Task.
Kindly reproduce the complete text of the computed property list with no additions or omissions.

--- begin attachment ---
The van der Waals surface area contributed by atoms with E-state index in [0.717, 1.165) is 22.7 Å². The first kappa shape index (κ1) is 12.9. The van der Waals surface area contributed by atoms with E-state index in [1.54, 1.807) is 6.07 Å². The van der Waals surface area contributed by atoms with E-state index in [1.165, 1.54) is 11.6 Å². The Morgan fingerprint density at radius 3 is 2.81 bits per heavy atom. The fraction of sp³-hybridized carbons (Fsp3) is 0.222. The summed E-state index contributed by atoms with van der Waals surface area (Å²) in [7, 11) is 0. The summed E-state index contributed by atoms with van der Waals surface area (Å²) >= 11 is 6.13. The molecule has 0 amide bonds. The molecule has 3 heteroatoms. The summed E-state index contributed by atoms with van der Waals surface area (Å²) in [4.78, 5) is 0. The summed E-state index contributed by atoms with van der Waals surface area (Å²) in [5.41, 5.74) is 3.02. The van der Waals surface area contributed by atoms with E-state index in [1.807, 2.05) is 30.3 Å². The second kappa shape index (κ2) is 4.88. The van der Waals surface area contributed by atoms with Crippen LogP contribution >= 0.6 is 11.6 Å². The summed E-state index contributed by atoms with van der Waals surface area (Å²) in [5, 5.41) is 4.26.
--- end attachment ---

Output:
The van der Waals surface area contributed by atoms with E-state index in [0.717, 1.165) is 22.7 Å². The first kappa shape index (κ1) is 12.9. The van der Waals surface area contributed by atoms with E-state index in [1.54, 1.807) is 6.07 Å². The van der Waals surface area contributed by atoms with E-state index in [1.165, 1.54) is 11.6 Å². The Morgan fingerprint density at radius 3 is 2.81 bits per heavy atom. The fraction of sp³-hybridized carbons (Fsp3) is 0.222. The summed E-state index contributed by atoms with van der Waals surface area (Å²) in [7, 11) is 0. The summed E-state index contributed by atoms with van der Waals surface area (Å²) >= 11 is 6.13. The molecule has 0 amide bonds. The molecule has 3 heteroatoms. The summed E-state index contributed by atoms with van der Waals surface area (Å²) in [4.78, 5) is 0. The summed E-state index contributed by atoms with van der Waals surface area (Å²) in [5.41, 5.74) is 3.02. The van der Waals surface area contributed by atoms with E-state index in [1.807, 2.05) is 30.3 Å². The second kappa shape index (κ2) is 4.88. The van der Waals surface area contributed by atoms with Crippen LogP contribution >= 0.6 is 11.6 Å². The summed E-state index contributed by atoms with van der Waals surface area (Å²) in [5, 5.41) is 4.26.